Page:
Monday, 24 March 2014

On the spectrum

Book Review: The Rosie Project by Graeme Simison

I've been spending a lot of time on trains just lately and this is great (as long as the connections work!) as I get lots of uninterrupted reading time.  Recently the book that captivated me was The Rosie Project.

The book has been around for a little while and a few people have mentioned it but recently Rebecca was really enthusing about it and as I had a copy sitting on my Kindle thanks to Net Galley I started it.

It is an odd little book and one that I really got drawn into, in many ways the plot is really quite predictable but that doesn't matter because the story, the characters and the writing are so good you have to keep reading.

The main character is Don, a university scientists and lecturer in Australia who lives by a very set routine and doesn't handle disruption well.  It becomes obvious to the reader in a very early, and very funny chapter, that he does suffer with some form of Aspergers or Autism, he however doesn't quite see this.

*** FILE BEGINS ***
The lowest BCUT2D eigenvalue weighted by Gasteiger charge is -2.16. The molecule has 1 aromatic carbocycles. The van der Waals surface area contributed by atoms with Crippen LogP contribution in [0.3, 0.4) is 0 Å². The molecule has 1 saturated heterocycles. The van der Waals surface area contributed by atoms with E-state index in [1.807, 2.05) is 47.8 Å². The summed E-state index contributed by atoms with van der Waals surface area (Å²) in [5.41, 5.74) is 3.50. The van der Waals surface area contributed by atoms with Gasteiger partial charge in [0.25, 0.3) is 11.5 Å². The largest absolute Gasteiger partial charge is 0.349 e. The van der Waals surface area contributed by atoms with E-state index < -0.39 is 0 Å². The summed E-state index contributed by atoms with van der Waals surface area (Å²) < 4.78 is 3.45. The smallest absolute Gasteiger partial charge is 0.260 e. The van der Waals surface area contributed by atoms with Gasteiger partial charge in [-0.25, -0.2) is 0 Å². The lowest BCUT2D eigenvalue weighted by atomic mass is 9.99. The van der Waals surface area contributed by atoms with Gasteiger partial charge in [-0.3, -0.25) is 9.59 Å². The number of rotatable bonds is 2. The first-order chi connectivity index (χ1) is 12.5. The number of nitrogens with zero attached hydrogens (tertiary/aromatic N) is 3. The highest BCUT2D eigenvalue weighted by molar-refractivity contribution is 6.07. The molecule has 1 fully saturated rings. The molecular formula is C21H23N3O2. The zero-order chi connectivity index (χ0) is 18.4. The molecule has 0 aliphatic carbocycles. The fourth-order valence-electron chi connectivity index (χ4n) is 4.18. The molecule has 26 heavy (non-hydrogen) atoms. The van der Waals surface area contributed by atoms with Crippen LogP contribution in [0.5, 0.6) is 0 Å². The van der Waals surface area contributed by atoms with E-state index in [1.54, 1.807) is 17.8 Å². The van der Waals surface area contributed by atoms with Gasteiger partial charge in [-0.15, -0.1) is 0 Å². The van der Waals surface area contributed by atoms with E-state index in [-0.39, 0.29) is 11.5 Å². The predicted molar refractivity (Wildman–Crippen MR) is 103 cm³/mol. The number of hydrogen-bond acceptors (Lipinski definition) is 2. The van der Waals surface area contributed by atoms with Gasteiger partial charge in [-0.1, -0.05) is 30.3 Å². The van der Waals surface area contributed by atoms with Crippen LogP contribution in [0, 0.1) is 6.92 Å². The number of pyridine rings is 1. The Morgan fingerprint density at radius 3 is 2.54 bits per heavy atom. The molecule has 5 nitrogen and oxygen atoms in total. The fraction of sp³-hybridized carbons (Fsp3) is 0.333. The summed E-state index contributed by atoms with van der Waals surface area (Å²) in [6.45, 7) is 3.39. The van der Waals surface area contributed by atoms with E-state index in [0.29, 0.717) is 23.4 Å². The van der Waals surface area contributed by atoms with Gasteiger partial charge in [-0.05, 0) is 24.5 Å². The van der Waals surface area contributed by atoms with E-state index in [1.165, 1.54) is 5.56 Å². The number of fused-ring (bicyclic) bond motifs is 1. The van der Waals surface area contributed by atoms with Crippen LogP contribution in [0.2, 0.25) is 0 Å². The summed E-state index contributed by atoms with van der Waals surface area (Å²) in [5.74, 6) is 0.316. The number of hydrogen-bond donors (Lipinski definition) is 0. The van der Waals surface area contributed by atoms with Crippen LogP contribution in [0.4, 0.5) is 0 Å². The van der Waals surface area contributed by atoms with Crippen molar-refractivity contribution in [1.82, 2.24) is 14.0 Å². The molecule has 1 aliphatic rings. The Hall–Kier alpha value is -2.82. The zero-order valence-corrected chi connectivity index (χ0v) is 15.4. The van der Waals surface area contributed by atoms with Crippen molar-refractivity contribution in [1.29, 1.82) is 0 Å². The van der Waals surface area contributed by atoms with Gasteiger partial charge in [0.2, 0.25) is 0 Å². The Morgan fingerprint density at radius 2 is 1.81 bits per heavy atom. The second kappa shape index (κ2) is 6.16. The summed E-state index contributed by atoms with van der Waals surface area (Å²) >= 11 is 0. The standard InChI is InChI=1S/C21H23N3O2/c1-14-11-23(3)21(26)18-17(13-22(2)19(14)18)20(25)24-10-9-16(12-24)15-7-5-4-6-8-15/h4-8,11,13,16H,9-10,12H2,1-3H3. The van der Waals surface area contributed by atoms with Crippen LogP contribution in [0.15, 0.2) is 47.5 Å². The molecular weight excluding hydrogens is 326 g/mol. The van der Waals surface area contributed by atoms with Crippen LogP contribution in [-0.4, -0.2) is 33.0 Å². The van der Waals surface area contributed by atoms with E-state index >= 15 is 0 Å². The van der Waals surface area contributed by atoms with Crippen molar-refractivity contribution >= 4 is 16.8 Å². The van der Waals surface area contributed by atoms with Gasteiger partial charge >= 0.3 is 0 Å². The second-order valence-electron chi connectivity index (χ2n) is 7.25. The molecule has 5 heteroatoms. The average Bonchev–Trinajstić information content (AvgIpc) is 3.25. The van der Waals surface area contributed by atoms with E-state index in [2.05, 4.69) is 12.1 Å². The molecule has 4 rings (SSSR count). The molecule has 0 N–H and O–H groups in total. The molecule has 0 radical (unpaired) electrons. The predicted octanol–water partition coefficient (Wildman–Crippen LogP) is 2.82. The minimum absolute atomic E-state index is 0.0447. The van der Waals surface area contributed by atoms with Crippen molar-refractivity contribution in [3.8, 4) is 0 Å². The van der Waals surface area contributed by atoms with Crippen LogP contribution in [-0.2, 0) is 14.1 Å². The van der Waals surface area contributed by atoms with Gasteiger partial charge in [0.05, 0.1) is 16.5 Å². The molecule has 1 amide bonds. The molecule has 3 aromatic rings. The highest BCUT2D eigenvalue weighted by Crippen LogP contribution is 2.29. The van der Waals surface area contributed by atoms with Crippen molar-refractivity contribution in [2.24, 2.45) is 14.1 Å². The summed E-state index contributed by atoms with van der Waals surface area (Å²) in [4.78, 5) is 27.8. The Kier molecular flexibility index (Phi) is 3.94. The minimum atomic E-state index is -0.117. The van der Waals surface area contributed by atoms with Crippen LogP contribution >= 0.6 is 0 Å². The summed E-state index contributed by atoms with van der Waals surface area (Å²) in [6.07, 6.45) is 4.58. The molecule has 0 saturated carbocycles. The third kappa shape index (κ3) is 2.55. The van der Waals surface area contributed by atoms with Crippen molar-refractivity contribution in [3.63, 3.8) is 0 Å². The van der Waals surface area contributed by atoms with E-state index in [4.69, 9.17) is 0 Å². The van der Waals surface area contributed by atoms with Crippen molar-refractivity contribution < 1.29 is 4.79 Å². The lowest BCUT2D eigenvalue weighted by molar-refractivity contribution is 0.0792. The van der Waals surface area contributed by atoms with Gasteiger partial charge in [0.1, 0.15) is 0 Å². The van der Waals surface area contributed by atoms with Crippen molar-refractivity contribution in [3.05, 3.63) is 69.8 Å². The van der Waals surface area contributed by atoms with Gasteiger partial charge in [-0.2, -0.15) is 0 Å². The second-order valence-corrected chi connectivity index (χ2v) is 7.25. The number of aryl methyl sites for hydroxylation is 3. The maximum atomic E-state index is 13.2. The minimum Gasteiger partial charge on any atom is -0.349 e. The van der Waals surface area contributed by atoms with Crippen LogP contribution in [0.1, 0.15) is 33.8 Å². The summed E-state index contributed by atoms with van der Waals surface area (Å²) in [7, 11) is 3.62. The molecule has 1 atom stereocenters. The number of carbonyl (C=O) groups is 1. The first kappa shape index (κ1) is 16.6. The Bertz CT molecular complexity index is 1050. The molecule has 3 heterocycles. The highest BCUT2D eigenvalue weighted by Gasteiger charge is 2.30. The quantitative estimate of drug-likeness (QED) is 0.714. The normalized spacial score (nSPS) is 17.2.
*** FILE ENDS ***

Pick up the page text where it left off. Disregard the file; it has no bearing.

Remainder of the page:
Don is lonely and decides to find himself a wife, using very strict criteria he thinks he'll have some success but this doesn't take into account Rosie and once they meet the plot really flies.  Rosie has her own issues and agenda which become clear as she and Don become friends.

The book is being compared to both David Nicholl's One Day and Mark Haddon's Curious Incident of the Dog in the Nighttime and while I can see why I think this book is more special than both of these, it just felt more real to me with the ups and downs being realistic rather than dramatic.

The book is being turned into a film but as ever I urge you to read the book first, although a little romantic this is great for readers of both sexes and pure fun.

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